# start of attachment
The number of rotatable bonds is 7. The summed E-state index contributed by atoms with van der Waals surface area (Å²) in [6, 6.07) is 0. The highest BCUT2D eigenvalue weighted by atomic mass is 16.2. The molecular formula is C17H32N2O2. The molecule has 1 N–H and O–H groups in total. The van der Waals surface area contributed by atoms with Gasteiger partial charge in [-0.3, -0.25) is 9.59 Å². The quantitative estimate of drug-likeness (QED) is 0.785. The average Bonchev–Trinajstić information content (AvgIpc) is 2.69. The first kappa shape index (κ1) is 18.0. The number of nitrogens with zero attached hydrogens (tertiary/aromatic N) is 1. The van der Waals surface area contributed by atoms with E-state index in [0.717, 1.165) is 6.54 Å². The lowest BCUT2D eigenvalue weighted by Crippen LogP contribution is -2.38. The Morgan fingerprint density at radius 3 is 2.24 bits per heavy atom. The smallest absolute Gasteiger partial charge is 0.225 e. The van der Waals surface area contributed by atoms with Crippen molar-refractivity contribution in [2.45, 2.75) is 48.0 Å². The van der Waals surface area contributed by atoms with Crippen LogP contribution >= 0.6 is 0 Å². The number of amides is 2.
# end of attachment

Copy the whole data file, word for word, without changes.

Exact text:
The number of rotatable bonds is 7. The summed E-state index contributed by atoms with van der Waals surface area (Å²) in [6, 6.07) is 0. The highest BCUT2D eigenvalue weighted by atomic mass is 16.2. The molecular formula is C17H32N2O2. The molecule has 1 N–H and O–H groups in total. The van der Waals surface area contributed by atoms with Gasteiger partial charge in [-0.3, -0.25) is 9.59 Å². The quantitative estimate of drug-likeness (QED) is 0.785. The average Bonchev–Trinajstić information content (AvgIpc) is 2.69. The first kappa shape index (κ1) is 18.0. The number of nitrogens with zero attached hydrogens (tertiary/aromatic N) is 1. The van der Waals surface area contributed by atoms with E-state index in [0.717, 1.165) is 6.54 Å². The lowest BCUT2D eigenvalue weighted by Crippen LogP contribution is -2.38. The Morgan fingerprint density at radius 3 is 2.24 bits per heavy atom. The smallest absolute Gasteiger partial charge is 0.225 e. The van der Waals surface area contributed by atoms with Crippen molar-refractivity contribution in [2.45, 2.75) is 48.0 Å². The van der Waals surface area contributed by atoms with Crippen LogP contribution >= 0.6 is 0 Å². The number of amides is 2.